Thought for the Dazed

I've had to give up that Distance Learning course as I was having trouble seeing the teacher.

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The “Difficultifier” is designed to add a bit more fulfilment to your life. It adds a sense of achievement to a very simple task, that of playing some music from your phone. It builds on this by printing a certificate of recognition, giving you a permanent record of just what you have managed to do.

No matter if the cat needs feeding, the boss doesn’t appreciate you, or your wife thinks you are wasting your life messing around with computer hardware, you can use the Difficultifier to perform one simple task with difficultly and then know (and be able to prove) that you have achieved something today.

When I was younger, playing music was a serious business. I had to find the required record, clean it, place it carefully on the turntable and then lower the pickup onto the start groove. Then I had to carefully adjust the amplifier for the optimum volume level. Now you can get the same effect by pressing a button on your phone.

The Difficultifier allows you to relive my experience of playing music. You have to find the record you want to hear (represented by an RFID tag) and then carefully align the controls on the Difficultifier to make all the lights on the huge matrix display come on at the same time. Then a play request is sent over Bluetooth to your Windows Phone so that it goes onto Nokia Music and find the kind of music you asked for. At the same time a small certificate is printed out for you to tear off the printer and store with all your other treasured mementos and receipts.

In a world where complex things are taken for granted and nobody finds wonder in achieving difficult things with incredible ease, you can use the Difficultifier to put a little bit of effort, achievement and recognition back into your life.


This is the Difficultifier hardware, just prior to judging. Fortunately I’d brought along a battery pack that meant I was able to just turn up on stage with the system and show it off. The system is based on the .NET Gadgeteer platform.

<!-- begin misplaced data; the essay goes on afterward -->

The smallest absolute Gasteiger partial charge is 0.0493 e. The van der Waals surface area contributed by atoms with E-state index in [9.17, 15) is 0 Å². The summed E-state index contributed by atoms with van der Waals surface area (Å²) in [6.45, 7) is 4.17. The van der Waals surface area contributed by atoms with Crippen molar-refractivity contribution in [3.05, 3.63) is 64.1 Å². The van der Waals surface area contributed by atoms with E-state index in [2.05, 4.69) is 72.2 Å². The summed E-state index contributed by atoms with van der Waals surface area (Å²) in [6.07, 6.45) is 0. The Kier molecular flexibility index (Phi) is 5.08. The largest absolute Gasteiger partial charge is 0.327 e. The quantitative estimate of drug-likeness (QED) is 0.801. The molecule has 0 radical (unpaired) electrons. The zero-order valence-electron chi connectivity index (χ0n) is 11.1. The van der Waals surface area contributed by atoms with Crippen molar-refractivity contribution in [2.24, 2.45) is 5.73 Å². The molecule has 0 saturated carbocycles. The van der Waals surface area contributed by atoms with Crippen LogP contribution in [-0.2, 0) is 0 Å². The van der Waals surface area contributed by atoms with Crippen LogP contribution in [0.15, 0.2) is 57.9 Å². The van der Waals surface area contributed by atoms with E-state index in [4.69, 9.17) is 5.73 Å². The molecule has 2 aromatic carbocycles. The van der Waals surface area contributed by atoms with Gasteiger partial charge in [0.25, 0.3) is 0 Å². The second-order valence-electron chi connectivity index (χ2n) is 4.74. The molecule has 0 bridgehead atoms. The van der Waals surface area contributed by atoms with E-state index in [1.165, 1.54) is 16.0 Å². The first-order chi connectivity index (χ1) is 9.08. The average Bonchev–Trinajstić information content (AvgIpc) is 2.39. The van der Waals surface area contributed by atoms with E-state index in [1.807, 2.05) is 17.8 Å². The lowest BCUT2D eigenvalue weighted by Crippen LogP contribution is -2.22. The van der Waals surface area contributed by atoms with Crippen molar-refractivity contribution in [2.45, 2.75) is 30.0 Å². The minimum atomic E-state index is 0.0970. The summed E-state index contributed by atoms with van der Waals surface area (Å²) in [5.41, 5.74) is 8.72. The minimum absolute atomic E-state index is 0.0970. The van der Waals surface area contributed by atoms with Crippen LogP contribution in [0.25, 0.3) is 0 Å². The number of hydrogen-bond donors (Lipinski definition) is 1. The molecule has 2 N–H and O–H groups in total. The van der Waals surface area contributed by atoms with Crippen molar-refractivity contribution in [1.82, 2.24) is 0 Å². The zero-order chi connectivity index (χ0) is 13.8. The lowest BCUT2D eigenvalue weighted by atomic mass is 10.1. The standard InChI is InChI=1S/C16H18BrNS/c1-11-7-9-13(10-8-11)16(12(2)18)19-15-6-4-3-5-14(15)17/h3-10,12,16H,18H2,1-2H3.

This is how the embedded hardware fits together. Click on the image for a larger version on Flickr. The Gadgeteer design surface lets me chose my external devices and connected them to the processor, in this case a FEZ Spider device. Each device is connected to a port on the processor and some devices can be “daisy chained” so that I can have multiple devices connected from a single port. The large blocks at the top right are the LED matrix modules. Each contains 8x8 leds and I use a tray that I’d printed that can hold four of them in a block. At the bottom you can see the three sliders that I use to allow the user to adjust the “settings” of the system and you can also see the RFID tag reader that I use to read a tag that represents the record that the user wants to hear. There are a few interfaces that I don’t use in version 1 of the product. The moisture sensor was added so that the system could detect if you had poured yourself a nice drink before listing to the music, and the buttons and lights could add a light pattern matching element to the setup process. But I never had time for these on the day.On the right you can see the thermal printer that is used for the certificate. If you are wondering where the Bluetooth device is that is used to communicate with the phone, this uses a customised driver that I had to hack into shape to work with Windows Phone. I’m going to release it once I’ve tidied it up a bit.

The code was all written in C# using Visual Studio and debugged in the device. It runs off a single USB port (which I found amazing) and is basically a little state machine that flips between “waiting”, “setting”, and “complete” states as the user interacts with it. When it is in the “waiting” state the program just displays random bit patterns which are curiously fun to watch.

I had great fun making it, and the audience seemed to like it too, which was lovely.